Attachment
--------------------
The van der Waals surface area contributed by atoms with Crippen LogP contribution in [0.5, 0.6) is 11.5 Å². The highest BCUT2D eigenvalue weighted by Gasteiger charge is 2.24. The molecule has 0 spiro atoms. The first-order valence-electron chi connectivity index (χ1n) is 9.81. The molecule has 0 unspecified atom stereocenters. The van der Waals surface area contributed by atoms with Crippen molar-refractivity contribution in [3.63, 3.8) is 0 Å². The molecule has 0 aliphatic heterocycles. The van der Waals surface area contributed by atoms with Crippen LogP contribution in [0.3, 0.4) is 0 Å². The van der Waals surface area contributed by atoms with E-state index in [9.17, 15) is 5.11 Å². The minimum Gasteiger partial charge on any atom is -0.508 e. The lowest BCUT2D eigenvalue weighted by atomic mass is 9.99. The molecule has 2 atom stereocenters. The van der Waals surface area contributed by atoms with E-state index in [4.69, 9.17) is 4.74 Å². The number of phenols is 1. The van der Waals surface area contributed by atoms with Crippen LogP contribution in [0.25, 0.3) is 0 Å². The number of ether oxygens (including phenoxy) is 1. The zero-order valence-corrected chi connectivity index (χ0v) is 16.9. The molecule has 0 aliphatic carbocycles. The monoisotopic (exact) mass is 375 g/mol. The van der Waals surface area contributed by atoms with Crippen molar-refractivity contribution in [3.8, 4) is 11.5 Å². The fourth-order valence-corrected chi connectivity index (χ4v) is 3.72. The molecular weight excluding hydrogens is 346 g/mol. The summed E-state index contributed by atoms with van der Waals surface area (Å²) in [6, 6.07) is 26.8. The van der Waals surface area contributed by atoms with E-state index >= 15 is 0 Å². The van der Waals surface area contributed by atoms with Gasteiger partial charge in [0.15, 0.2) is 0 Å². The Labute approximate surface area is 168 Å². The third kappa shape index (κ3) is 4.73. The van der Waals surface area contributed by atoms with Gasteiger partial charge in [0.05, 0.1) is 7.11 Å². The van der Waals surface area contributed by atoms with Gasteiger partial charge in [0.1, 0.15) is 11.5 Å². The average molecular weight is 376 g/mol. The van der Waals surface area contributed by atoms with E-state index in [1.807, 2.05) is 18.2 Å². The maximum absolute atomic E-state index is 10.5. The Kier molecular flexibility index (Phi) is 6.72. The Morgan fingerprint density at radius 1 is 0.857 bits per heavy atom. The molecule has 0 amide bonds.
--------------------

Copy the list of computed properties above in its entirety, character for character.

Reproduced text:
The van der Waals surface area contributed by atoms with Crippen LogP contribution in [0.5, 0.6) is 11.5 Å². The highest BCUT2D eigenvalue weighted by Gasteiger charge is 2.24. The molecule has 0 spiro atoms. The first-order valence-electron chi connectivity index (χ1n) is 9.81. The molecule has 0 unspecified atom stereocenters. The van der Waals surface area contributed by atoms with Crippen molar-refractivity contribution in [3.63, 3.8) is 0 Å². The molecule has 0 aliphatic heterocycles. The van der Waals surface area contributed by atoms with Crippen LogP contribution in [0.3, 0.4) is 0 Å². The van der Waals surface area contributed by atoms with E-state index in [9.17, 15) is 5.11 Å². The minimum Gasteiger partial charge on any atom is -0.508 e. The lowest BCUT2D eigenvalue weighted by atomic mass is 9.99. The molecule has 2 atom stereocenters. The van der Waals surface area contributed by atoms with E-state index in [4.69, 9.17) is 4.74 Å². The number of phenols is 1. The van der Waals surface area contributed by atoms with Crippen LogP contribution in [0.25, 0.3) is 0 Å². The number of ether oxygens (including phenoxy) is 1. The zero-order valence-corrected chi connectivity index (χ0v) is 16.9. The molecule has 0 aliphatic carbocycles. The monoisotopic (exact) mass is 375 g/mol. The van der Waals surface area contributed by atoms with Crippen molar-refractivity contribution in [3.8, 4) is 11.5 Å². The fourth-order valence-corrected chi connectivity index (χ4v) is 3.72. The molecular weight excluding hydrogens is 346 g/mol. The summed E-state index contributed by atoms with van der Waals surface area (Å²) in [6, 6.07) is 26.8. The van der Waals surface area contributed by atoms with E-state index >= 15 is 0 Å². The van der Waals surface area contributed by atoms with Gasteiger partial charge in [0.15, 0.2) is 0 Å². The Labute approximate surface area is 168 Å². The third kappa shape index (κ3) is 4.73. The van der Waals surface area contributed by atoms with Gasteiger partial charge in [0.05, 0.1) is 7.11 Å². The van der Waals surface area contributed by atoms with Gasteiger partial charge in [0.1, 0.15) is 11.5 Å². The average molecular weight is 376 g/mol. The van der Waals surface area contributed by atoms with E-state index in [1.807, 2.05) is 18.2 Å². The maximum absolute atomic E-state index is 10.5. The Kier molecular flexibility index (Phi) is 6.72. The Morgan fingerprint density at radius 1 is 0.857 bits per heavy atom. The molecule has 0 amide bonds.